December 2008

Tony Martinez

Each month I will describe sights of interest in the night skies of South Carolina. These sights will be broken down into three sections; what you can see with the naked eye, with binoculars, and with a small telescope. The best time to view the night sky is at and around the times when the Moon is not visible, what is known as a New Moon; which will occur on December 27th. For December, your best viewing nights will be from December 1st through December 4th, and December 16th through December 30th.

The Star chart below is set for Florence, SC on December 15th at 9 pm.

I would like to direct you to look toward the south early in the evening during the early part of December. You should see only one relatively bright star in that direction; this star is called Fomalhaut. Now notice that there are very few bright stars anywhere near Fomalhaut. The reason for this is as follows. As you remember, our Milky Way galaxy consists of various spiral arms, as shown below. Our Sun resides in an arm know as the Orion arm. As we revolve around our star throughout the year, the dark side of the earth faces the Sagittarius Arm in the summer months, and in the winter months, the dark side of the Earth faces the Perseus Arm.

So now for some additional perspective: In the summer when we look to the south to view the Lagoon, Trifid, Omega, and Eagle nebulas, we are actually looking across to the next inner spiral arm, the Sagittarius Arm. In the winter when we view the beautiful Double Cluster in Perseus, we are looking across 7000 light years to the next farther out spiral arm, the Perseus Arm. When we view the Pleiades, the Orion nebula, and the Beehive cluster, we are looking into our own arm, the Orion Arm.

So what about Fomalhaut? We know that the Earth is tipped 23 ½ degrees on its axis. In the summer, the daytime side of the Earth is tipped downward toward the Sun. In the late fall/winter, the nighttime side of the Earth is tipped downward, so when we look low in the south, we are actually looking past Fomalhaut and down toward the “empty” gap between two spiral arms. Therefore, we are effectively looking down and out of our Milky Way galaxy into extragalactic space, thus the lack of many stars. See the diagram below, the white circle representing a super enlargement of the Earth.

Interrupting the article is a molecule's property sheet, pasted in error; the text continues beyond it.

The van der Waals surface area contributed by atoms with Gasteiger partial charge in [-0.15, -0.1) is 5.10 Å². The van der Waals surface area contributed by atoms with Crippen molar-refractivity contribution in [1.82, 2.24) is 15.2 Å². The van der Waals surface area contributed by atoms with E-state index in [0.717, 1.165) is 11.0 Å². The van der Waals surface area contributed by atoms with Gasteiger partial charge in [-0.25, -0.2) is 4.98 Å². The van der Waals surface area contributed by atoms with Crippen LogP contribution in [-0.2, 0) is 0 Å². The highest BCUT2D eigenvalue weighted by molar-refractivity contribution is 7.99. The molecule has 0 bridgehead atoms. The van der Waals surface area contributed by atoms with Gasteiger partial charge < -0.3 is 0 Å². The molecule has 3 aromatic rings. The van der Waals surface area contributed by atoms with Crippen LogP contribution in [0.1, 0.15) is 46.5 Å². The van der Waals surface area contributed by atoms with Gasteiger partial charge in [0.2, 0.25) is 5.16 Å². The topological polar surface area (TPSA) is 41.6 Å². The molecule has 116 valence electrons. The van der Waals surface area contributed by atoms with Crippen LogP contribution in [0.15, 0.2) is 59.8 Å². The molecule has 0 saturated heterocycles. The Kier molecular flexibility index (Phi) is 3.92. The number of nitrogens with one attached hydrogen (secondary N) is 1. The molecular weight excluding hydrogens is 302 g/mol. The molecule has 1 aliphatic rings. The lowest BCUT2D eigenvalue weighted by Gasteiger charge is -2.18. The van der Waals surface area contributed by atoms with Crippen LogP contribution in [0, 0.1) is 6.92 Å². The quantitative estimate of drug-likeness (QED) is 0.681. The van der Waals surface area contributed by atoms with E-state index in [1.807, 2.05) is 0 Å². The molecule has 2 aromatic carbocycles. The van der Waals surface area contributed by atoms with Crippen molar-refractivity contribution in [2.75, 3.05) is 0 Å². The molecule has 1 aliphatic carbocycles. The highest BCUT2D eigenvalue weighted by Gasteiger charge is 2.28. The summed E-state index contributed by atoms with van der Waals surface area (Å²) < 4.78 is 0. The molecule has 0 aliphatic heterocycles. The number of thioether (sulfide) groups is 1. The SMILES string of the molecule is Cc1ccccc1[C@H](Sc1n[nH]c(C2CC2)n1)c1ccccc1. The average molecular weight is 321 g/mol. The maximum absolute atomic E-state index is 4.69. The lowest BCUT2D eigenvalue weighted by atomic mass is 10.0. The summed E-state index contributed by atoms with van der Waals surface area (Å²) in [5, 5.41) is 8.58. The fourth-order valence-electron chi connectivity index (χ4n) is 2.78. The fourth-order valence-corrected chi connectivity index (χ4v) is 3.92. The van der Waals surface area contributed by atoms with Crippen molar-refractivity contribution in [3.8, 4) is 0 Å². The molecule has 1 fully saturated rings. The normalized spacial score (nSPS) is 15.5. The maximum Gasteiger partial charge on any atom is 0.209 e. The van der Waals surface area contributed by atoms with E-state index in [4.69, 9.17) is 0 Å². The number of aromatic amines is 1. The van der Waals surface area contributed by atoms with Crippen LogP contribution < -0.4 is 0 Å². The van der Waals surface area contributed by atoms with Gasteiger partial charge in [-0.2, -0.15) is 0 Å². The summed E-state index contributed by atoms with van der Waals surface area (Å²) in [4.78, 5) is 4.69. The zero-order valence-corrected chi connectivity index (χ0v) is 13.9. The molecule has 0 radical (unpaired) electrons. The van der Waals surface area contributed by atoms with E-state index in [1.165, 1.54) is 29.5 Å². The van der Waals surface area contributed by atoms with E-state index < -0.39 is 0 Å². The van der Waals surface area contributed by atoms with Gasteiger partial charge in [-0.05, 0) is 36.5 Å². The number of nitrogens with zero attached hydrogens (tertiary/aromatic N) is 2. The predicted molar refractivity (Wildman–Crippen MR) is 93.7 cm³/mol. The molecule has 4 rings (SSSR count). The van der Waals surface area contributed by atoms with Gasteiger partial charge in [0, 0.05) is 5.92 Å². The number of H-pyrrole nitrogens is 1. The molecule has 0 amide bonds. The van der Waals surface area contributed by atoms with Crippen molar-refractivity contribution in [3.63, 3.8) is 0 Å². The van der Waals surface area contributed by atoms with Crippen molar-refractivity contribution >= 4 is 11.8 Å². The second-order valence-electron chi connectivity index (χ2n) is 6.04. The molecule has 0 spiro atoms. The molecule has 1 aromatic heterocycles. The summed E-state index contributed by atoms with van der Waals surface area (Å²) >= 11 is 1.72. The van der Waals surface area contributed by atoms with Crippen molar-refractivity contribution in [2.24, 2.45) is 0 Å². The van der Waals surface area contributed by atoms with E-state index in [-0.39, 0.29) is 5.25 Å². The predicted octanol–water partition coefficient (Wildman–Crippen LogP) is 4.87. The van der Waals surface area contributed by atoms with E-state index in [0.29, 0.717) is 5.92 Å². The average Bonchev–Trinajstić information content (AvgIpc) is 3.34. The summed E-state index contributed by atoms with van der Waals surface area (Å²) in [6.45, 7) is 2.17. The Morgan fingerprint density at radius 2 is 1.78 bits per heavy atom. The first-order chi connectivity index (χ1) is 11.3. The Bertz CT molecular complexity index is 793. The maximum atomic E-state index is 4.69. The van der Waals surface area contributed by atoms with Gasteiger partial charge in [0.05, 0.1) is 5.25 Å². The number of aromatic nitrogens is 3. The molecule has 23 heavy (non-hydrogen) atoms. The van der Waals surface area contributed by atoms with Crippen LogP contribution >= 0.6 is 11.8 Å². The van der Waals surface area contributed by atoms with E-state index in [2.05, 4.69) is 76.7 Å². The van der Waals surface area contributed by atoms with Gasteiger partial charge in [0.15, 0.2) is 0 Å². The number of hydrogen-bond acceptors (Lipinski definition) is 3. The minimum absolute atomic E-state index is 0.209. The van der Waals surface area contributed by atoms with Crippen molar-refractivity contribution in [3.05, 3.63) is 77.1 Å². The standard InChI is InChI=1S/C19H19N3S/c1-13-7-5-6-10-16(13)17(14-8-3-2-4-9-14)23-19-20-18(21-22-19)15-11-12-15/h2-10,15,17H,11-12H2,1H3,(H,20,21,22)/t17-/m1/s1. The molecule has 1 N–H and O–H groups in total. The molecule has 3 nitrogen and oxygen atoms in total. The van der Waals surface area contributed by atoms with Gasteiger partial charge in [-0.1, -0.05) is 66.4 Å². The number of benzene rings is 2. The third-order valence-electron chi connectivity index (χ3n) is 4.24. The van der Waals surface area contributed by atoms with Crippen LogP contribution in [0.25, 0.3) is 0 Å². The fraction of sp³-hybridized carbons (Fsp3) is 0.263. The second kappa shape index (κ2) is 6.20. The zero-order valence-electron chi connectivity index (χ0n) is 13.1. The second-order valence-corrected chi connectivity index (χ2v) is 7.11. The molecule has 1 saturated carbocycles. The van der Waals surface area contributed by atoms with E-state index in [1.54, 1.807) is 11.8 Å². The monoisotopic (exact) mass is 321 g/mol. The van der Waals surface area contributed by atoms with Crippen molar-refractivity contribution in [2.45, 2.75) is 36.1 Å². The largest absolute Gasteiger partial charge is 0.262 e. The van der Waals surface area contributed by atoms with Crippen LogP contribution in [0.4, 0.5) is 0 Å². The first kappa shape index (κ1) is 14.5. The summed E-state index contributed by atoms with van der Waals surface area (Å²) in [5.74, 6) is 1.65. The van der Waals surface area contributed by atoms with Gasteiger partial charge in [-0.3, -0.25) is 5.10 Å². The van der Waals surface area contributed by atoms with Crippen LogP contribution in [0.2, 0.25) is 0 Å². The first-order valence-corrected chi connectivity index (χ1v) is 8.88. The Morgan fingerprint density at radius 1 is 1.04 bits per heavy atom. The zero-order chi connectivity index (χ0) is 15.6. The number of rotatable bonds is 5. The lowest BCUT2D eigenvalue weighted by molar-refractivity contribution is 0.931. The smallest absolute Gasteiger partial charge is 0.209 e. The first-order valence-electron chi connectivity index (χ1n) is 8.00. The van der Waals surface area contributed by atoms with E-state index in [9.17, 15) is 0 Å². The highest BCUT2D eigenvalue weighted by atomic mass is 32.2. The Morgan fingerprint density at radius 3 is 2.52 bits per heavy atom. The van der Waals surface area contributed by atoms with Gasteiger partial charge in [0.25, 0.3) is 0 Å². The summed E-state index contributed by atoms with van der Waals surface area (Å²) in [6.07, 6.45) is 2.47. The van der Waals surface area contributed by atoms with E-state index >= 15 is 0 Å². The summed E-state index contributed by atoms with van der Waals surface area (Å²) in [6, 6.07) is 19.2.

Naked Eye Sights:

Hopefully, you were able to view Venus and Jupiter on November 30th right after sunset, at their closest line of sight approach all year; however, most of the southeast was rained out on that night. Throughout December, Venus will continue to rise in the sky, not reaching its peak until mid February. During this time, Venus will always remain an evening object, setting between 8 and 9 pm. This early setting is due to the fact that Venus is between us and the Sun, so it can never appear in the sky late at night, when the dark side of the Earth is pointing away from the Sun.

That wonderful telescope target Jupiter will stay low in the west, nearly disappearing by the end of the month and will not return until next August. However, before Jupiter leaves, it will show us another “dance of the planets.” Just as we awaited the close line of sight approach of Venus and Jupiter on November 30th, very early in the evening on December 30th, and 31st, Jupiter and Mercury will make a close line of sight approach. Please put this on your calendar, because Mercury is one of the more difficult visible planets to see because it is so close to the Sun. Anytime you may read that it is a good time to view Mercury, it is still sometimes difficult to be sure that you have really found it, and are not seeing a star in that region. However, on December 30-31st, you can use the bright planet Jupiter as a guide, and Mercury will be right below it and to the left. This is how to be sure you will find Mercury. First watch Jupiter each night from the middle of the month onward, so you are used to its position as it lowers into the west. Next, as the 30th approaches, look towards Jupiter right after sunset. Once Jupiter becomes visible, it may be too bright to see the dimmer Mercury, so look at Jupiter with a pair of binoculars, and Mercury should be visible. With luck, and if you have a clear horizon toward the west, you should be able to easily see Mercury next to Jupiter with the naked eye after 6 pm on these dates.

The December 30th chart below may help.

Binocular Sights (7 to 10 power):

The Pleiades, of course. With the return of Orion, the Orion nebula (the apparent middle star of Orion’s sword) is always a good target.
Also, be sure to use the binoculars to help you locate the planet Mercury, as described above.

Telescope Sights (60-100mm):

Aim your telescope at the Orion nebula, and try to resolve the gas cloud, and the newly born stars.

See you next month.

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